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  1. Section Bylaws

    BY-LAWS: SECTION ON RACE, GENDER AND CLASS

    Approved 1996, Revised 2010

  2. Conferences & Calls for Papers

    Race, Gender, and Class Section

    This page lists announcements, upcoming conferences, and calls for papers relevant to Race, Class and Gender. Please send other conference announcements and calls for papers to the webmaster for posting.

  3. Landa Abstract

    “It’s Just Completely Different For Them:” Gender Differences In Black Experiences Of An Urban-To-Suburban School Integration Program

  4. Past Awards

    Race, Gender, and Class Section

    Past Awards

    Distinguished Contribution to Scholarship Book Award

    This award recognizes scholars who have made a distinguished and significant contribution to the development of the integrative field of race, gender, and class through the publication of a book on the "cutting edge" of sociological inquiry. Links are to the publisher's book page.

  5. Study Uses 311 Complaints to Track Where and When Neighborhood Conflict Emerges

    Each year, 311 — New York City's main hub for government information and non-emergency services — receives millions of requests and complaints, including New Yorkers' gripes about their neighbors.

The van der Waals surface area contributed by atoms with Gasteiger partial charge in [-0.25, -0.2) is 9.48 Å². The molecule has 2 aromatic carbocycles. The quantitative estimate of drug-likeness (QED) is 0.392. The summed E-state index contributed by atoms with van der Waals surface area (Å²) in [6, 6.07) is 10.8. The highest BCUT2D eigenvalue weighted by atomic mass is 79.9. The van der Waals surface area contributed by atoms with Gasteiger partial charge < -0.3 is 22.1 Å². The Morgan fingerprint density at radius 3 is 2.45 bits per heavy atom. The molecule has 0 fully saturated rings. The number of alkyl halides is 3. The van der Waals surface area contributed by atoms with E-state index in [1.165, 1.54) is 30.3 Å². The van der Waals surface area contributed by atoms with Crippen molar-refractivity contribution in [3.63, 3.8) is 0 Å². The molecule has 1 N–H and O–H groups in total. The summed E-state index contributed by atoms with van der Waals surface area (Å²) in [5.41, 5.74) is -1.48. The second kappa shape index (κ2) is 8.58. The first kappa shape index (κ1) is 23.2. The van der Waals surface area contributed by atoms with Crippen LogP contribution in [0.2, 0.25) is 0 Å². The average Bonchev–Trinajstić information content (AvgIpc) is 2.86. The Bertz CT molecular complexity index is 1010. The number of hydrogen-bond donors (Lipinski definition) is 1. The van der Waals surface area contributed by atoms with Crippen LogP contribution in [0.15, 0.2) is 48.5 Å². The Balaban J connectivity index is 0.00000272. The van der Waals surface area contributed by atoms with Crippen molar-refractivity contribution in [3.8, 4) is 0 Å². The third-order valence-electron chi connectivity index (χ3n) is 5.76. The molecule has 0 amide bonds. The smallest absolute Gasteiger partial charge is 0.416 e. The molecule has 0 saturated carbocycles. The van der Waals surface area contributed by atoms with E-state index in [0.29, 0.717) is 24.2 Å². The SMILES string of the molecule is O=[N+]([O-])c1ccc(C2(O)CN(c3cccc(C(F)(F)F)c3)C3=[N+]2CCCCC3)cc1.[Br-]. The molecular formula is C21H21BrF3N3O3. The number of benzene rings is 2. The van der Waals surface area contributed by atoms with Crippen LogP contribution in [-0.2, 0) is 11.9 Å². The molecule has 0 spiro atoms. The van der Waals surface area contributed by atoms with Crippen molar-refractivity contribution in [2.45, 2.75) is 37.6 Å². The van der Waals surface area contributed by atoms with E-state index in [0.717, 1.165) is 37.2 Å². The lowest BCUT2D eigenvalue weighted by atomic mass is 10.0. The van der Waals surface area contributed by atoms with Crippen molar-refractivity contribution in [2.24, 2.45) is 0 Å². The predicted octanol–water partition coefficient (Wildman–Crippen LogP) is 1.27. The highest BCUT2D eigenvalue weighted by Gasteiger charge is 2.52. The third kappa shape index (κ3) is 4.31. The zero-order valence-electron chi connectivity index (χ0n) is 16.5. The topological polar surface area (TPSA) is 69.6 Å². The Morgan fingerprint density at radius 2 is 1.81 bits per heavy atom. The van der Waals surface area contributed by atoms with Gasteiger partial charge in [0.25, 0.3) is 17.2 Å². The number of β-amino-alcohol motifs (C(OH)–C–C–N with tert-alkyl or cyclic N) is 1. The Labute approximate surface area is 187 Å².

6. Actresses Must Be Picky About With Whom They Work to Survive in Movie Industry

    Actresses need to be pickier than men about with whom they work if they want to survive in the movie industry, suggests a new study.

    "My research indicates that women in the film industry suffer a lack of access to future career opportunities when they tend to work with people who have collaborated frequently in the past," said Mark Lutter, lead author of the study and head of the "Transnational Diffusion of Innovation" Research Group at the Max Planck Institute for the Study of Societies (MPIfG) in Germany.

  7. For Most Adolescents, Popularity Increases the Risk of Getting Bullied

    A new study suggests that for most adolescents, becoming more popular both increases their risk of getting bullied and worsens the negative consequences of being victimized.

    “Most people probably would not think that having a higher social status would increase the risk of being targeted, but with few exceptions, that’s what we find,” said the study’s lead author Robert Faris, an associate professor of sociology at the University of California-Davis. “It’s kind of a hidden pattern of victimization that is rooted in the competition for social status.”